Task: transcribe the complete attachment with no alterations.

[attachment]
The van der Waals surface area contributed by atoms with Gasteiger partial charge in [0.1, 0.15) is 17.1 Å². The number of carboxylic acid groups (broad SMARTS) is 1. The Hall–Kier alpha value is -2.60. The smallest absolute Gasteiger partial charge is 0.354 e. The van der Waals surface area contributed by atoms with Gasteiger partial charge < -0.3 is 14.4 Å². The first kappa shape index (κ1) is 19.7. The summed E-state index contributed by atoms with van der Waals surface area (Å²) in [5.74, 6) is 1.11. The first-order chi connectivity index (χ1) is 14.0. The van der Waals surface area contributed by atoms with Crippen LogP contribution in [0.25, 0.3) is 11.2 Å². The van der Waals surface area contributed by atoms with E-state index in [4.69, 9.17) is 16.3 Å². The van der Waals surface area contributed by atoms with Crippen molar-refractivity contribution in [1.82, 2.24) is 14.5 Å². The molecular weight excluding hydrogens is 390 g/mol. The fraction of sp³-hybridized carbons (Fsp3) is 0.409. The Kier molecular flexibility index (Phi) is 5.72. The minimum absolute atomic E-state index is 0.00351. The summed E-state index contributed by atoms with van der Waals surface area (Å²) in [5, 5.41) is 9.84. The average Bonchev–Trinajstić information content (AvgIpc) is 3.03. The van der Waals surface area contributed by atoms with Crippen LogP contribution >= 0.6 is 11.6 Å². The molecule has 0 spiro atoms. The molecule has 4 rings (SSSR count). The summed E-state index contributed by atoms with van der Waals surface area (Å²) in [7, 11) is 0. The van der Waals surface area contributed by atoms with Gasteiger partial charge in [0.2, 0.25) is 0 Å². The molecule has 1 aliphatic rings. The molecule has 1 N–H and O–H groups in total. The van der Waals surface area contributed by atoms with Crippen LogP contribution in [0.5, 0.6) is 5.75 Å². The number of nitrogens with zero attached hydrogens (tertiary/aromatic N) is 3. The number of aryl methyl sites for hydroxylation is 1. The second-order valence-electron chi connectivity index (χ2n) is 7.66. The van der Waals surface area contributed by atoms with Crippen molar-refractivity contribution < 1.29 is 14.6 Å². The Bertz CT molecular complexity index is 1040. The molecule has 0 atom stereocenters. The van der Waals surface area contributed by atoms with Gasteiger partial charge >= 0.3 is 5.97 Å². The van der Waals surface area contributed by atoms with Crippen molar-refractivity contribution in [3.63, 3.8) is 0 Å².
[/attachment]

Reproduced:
The van der Waals surface area contributed by atoms with Gasteiger partial charge in [0.1, 0.15) is 17.1 Å². The number of carboxylic acid groups (broad SMARTS) is 1. The Hall–Kier alpha value is -2.60. The smallest absolute Gasteiger partial charge is 0.354 e. The van der Waals surface area contributed by atoms with Gasteiger partial charge < -0.3 is 14.4 Å². The first kappa shape index (κ1) is 19.7. The summed E-state index contributed by atoms with van der Waals surface area (Å²) in [5.74, 6) is 1.11. The first-order chi connectivity index (χ1) is 14.0. The van der Waals surface area contributed by atoms with Crippen LogP contribution in [0.25, 0.3) is 11.2 Å². The van der Waals surface area contributed by atoms with E-state index in [4.69, 9.17) is 16.3 Å². The van der Waals surface area contributed by atoms with Crippen molar-refractivity contribution in [1.82, 2.24) is 14.5 Å². The molecular weight excluding hydrogens is 390 g/mol. The fraction of sp³-hybridized carbons (Fsp3) is 0.409. The Kier molecular flexibility index (Phi) is 5.72. The minimum absolute atomic E-state index is 0.00351. The summed E-state index contributed by atoms with van der Waals surface area (Å²) in [5, 5.41) is 9.84. The average Bonchev–Trinajstić information content (AvgIpc) is 3.03. The van der Waals surface area contributed by atoms with Crippen LogP contribution >= 0.6 is 11.6 Å². The molecule has 0 spiro atoms. The molecule has 4 rings (SSSR count). The summed E-state index contributed by atoms with van der Waals surface area (Å²) in [7, 11) is 0. The van der Waals surface area contributed by atoms with Gasteiger partial charge in [0.2, 0.25) is 0 Å². The molecule has 1 aliphatic rings. The molecule has 1 N–H and O–H groups in total. The van der Waals surface area contributed by atoms with Crippen LogP contribution in [0.5, 0.6) is 5.75 Å². The number of nitrogens with zero attached hydrogens (tertiary/aromatic N) is 3. The number of aryl methyl sites for hydroxylation is 1. The second-order valence-electron chi connectivity index (χ2n) is 7.66. The van der Waals surface area contributed by atoms with Crippen molar-refractivity contribution < 1.29 is 14.6 Å². The Bertz CT molecular complexity index is 1040. The molecule has 0 atom stereocenters. The van der Waals surface area contributed by atoms with Gasteiger partial charge >= 0.3 is 5.97 Å². The van der Waals surface area contributed by atoms with Crippen molar-refractivity contribution in [3.63, 3.8) is 0 Å².